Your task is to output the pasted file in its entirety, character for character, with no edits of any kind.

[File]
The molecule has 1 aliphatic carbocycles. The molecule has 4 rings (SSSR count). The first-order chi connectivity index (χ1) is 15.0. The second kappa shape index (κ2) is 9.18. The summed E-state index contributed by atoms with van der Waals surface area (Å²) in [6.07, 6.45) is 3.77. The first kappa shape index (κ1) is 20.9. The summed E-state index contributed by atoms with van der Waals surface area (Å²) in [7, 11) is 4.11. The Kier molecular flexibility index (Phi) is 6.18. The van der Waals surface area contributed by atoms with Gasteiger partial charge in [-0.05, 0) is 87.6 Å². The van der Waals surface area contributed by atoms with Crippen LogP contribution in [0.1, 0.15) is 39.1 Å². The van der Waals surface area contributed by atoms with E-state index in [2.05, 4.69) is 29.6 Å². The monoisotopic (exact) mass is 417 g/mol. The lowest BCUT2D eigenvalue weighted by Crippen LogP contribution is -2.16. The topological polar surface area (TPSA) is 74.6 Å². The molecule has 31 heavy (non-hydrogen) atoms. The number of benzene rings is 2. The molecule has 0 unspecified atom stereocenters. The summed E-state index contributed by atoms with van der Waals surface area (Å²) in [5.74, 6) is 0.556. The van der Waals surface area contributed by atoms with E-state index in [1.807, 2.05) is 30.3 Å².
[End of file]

The molecule has 1 aliphatic carbocycles. The molecule has 4 rings (SSSR count). The first-order chi connectivity index (χ1) is 15.0. The second kappa shape index (κ2) is 9.18. The summed E-state index contributed by atoms with van der Waals surface area (Å²) in [6.07, 6.45) is 3.77. The first kappa shape index (κ1) is 20.9. The summed E-state index contributed by atoms with van der Waals surface area (Å²) in [7, 11) is 4.11. The Kier molecular flexibility index (Phi) is 6.18. The van der Waals surface area contributed by atoms with Gasteiger partial charge in [-0.05, 0) is 87.6 Å². The van der Waals surface area contributed by atoms with Crippen LogP contribution in [0.1, 0.15) is 39.1 Å². The van der Waals surface area contributed by atoms with E-state index in [2.05, 4.69) is 29.6 Å². The monoisotopic (exact) mass is 417 g/mol. The lowest BCUT2D eigenvalue weighted by Crippen LogP contribution is -2.16. The topological polar surface area (TPSA) is 74.6 Å². The molecule has 31 heavy (non-hydrogen) atoms. The number of benzene rings is 2. The molecule has 0 unspecified atom stereocenters. The summed E-state index contributed by atoms with van der Waals surface area (Å²) in [5.74, 6) is 0.556. The van der Waals surface area contributed by atoms with E-state index in [1.807, 2.05) is 30.3 Å².